2.1 Street children
Large numbers of children live on the streets of big cities and towns in countries such as India, Bangladesh and Ghana, where families are struggling to make ends meet.
Children live on the streets for a number of reasons, such as:
- poverty – when a family is unable to afford to feed a child
- becoming orphaned
- running away from home because of abuse
- beliefs such as witchcraft where children are regarded as being possessed by evil spirits, which can bring bad luck to the family, so they are thrown out of the home.
Western countries like the UK also have issues to do with homelessness. For children, this is to do with poverty and other factors which lead to them becoming temporarily homeless (or in precarious housing situations). Older children in the UK, like children overseas, also run away from home. This is an ongoing issue for lesbian, gay, bisexual and transgender (LGBT+) youth, many of whom are ‘coming out’ while at school, due to hostile home environments.
Activity 2 Rescuing children from the streets of India
The following video is 16 minutes long, but you could just watch the first five minutes for a glimpse into the reality of the lives of ‘street children’ and the challenges of offering appropriate support.
When you have finished watching the video, note down three issues that struck you as being particularly difficult for adults who might be attempting to help street children.
Children who have been forced to leave home and then need to learn how to survive on the streets are often labelled ‘throwaway’ children, which clearly gives the impression that they are unwanted, disposable items. Such children are also present in more prosperous societies. For example, there are at least 2.5 million children who are homeless in the US each year. That figure is equivalent to 1 in 30 children in the country (American Institutes for Research, 2014).
Quite often, street children have not completely broken all their family ties. They may be sending money home and visiting, even if on an irregular basis. Clearly, the longer these children remain living on the street, the more likely they are to experience poor physical and mental health. Street children are particularly vulnerable to exploitation and danger. In addition, their mental health is at risk because of the increased likelihood of becoming involved in consuming alcohol and/or drugs from a young age. Additionally, feelings of shame, rejection, loss and homesickness can impair their mental health.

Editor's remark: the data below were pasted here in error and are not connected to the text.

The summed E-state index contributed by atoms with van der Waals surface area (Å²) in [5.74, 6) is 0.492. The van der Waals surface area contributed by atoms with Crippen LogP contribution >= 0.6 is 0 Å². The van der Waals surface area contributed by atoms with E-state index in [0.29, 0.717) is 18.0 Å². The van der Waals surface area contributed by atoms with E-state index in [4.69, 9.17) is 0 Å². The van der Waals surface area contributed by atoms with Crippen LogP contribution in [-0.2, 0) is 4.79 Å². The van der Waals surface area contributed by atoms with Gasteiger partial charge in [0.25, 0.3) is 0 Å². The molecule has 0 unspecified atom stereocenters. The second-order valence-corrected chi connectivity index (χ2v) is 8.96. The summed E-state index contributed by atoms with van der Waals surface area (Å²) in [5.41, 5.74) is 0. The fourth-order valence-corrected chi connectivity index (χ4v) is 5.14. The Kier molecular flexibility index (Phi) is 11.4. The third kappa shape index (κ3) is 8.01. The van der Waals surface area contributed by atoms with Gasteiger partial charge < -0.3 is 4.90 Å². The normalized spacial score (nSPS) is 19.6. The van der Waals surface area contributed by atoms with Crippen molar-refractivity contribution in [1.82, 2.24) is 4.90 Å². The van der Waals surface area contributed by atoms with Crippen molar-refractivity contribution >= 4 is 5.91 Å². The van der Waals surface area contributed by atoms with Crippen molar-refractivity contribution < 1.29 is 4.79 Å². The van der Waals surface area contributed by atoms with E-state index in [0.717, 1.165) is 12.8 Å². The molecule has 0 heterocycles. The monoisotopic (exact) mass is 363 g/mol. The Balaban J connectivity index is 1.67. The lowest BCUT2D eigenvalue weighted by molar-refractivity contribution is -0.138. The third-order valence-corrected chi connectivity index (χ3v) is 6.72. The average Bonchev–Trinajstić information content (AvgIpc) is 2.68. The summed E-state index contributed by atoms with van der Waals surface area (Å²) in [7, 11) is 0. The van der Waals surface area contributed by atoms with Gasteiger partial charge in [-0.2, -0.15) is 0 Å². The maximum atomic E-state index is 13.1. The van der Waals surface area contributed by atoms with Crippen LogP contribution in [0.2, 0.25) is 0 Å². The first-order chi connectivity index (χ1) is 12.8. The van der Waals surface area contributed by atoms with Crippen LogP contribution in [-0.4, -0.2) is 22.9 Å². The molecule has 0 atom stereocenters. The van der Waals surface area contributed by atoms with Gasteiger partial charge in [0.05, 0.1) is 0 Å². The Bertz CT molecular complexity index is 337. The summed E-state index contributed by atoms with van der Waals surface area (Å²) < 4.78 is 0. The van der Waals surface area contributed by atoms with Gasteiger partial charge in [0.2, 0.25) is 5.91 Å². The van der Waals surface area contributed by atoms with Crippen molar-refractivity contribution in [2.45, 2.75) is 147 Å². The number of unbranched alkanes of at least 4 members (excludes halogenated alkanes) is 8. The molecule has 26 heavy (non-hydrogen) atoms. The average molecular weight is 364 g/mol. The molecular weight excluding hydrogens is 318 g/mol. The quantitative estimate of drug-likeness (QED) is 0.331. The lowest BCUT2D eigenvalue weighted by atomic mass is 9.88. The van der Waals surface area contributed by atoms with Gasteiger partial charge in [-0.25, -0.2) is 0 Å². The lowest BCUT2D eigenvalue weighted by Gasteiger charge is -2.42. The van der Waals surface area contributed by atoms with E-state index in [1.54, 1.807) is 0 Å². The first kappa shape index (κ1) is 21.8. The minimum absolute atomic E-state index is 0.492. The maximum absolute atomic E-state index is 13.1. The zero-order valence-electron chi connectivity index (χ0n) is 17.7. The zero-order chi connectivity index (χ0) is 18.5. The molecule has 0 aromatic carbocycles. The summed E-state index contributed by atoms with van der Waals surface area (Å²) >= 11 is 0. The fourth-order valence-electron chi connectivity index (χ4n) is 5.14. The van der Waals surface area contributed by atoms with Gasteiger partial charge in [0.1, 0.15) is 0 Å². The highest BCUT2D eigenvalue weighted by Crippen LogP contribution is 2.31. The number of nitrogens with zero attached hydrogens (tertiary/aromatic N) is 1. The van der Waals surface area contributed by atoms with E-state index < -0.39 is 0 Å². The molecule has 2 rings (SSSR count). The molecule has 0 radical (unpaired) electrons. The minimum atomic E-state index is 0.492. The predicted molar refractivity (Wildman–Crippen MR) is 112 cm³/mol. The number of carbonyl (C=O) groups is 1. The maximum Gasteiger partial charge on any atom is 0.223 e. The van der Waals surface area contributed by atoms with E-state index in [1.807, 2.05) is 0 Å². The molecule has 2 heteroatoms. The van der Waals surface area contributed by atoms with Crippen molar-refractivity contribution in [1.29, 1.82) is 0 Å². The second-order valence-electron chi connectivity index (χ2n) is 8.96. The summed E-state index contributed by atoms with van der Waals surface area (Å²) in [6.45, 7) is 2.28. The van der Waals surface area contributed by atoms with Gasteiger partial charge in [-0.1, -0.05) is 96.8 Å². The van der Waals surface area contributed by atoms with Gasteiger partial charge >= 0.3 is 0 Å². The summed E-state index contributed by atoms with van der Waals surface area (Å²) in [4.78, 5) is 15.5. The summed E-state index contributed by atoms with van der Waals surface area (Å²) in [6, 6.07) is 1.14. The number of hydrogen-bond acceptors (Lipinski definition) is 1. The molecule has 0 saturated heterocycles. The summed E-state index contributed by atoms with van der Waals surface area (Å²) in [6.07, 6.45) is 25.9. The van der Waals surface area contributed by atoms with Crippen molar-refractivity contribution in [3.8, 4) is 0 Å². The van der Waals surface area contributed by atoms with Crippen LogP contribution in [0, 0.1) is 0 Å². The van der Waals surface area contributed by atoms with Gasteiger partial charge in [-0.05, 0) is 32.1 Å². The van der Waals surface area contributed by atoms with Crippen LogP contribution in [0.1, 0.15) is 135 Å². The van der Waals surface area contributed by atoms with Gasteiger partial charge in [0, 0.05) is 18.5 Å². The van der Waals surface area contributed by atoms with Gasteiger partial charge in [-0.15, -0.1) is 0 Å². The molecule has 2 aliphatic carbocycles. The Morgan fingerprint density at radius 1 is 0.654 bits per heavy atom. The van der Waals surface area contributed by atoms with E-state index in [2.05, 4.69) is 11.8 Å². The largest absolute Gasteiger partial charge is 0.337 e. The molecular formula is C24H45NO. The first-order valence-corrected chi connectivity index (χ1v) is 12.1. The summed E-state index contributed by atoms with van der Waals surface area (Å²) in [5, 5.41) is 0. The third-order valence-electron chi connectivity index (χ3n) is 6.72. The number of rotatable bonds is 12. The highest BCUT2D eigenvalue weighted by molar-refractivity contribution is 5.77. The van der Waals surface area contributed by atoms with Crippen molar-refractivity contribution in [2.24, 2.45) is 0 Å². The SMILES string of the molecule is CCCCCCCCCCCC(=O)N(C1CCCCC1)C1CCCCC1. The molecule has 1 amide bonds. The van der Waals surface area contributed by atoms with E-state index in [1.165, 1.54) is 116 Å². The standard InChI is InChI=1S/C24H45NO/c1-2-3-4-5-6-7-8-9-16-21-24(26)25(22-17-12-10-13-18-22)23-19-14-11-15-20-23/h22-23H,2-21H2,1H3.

Many children do somehow manage to survive living on the street by developing various coping strategies. Many children form groups or ‘street gangs’ that might offer more protection than they would have received at home. Gangs may become family substitutes and can even be organised in terms of the roles found in a conventional family, with all members respecting the ‘rules’ and older ‘siblings’ looking after younger children.
Gangs can protect children against violence from other street children. They can also protect against police assaults and harassment, as well as the threat posed by members of the public who perceive street children as ‘delinquents’. Gang members can also look after each other when they are ill or injured, therefore fulfilling some of their needs for love, a sense of belonging and emotional support. For more information about street children, see the Dundee University StreetInvest project: the link to the research is in the ‘Further reading’ section at the end of the session.